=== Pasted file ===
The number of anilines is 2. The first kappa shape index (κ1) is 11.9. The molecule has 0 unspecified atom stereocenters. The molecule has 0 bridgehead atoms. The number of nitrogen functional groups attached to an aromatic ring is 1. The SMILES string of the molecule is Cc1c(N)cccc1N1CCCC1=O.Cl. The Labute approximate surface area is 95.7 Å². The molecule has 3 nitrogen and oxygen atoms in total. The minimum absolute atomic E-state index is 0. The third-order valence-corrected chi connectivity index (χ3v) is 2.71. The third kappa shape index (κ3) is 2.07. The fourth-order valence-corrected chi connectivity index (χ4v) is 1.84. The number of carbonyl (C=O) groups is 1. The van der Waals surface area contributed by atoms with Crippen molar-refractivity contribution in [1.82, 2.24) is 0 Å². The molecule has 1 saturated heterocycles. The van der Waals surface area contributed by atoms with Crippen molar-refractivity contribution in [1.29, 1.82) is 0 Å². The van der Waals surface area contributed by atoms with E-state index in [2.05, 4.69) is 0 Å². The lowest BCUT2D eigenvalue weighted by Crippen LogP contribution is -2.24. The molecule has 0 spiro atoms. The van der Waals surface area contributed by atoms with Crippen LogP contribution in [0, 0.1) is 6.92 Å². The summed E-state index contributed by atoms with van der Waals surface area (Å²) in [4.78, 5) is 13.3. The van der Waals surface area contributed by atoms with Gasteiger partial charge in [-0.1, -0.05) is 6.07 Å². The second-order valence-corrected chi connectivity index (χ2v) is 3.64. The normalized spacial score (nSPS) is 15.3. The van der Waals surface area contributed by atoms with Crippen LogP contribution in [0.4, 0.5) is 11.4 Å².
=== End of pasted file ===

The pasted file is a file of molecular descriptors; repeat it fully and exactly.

The number of anilines is 2. The first kappa shape index (κ1) is 11.9. The molecule has 0 unspecified atom stereocenters. The molecule has 0 bridgehead atoms. The number of nitrogen functional groups attached to an aromatic ring is 1. The SMILES string of the molecule is Cc1c(N)cccc1N1CCCC1=O.Cl. The Labute approximate surface area is 95.7 Å². The molecule has 3 nitrogen and oxygen atoms in total. The minimum absolute atomic E-state index is 0. The third-order valence-corrected chi connectivity index (χ3v) is 2.71. The third kappa shape index (κ3) is 2.07. The fourth-order valence-corrected chi connectivity index (χ4v) is 1.84. The number of carbonyl (C=O) groups is 1. The van der Waals surface area contributed by atoms with Crippen molar-refractivity contribution in [1.82, 2.24) is 0 Å². The molecule has 1 saturated heterocycles. The van der Waals surface area contributed by atoms with Crippen molar-refractivity contribution in [1.29, 1.82) is 0 Å². The van der Waals surface area contributed by atoms with E-state index in [2.05, 4.69) is 0 Å². The lowest BCUT2D eigenvalue weighted by Crippen LogP contribution is -2.24. The molecule has 0 spiro atoms. The van der Waals surface area contributed by atoms with Crippen LogP contribution in [0, 0.1) is 6.92 Å². The summed E-state index contributed by atoms with van der Waals surface area (Å²) in [4.78, 5) is 13.3. The van der Waals surface area contributed by atoms with Gasteiger partial charge in [-0.1, -0.05) is 6.07 Å². The second-order valence-corrected chi connectivity index (χ2v) is 3.64. The normalized spacial score (nSPS) is 15.3. The van der Waals surface area contributed by atoms with Crippen LogP contribution in [0.4, 0.5) is 11.4 Å².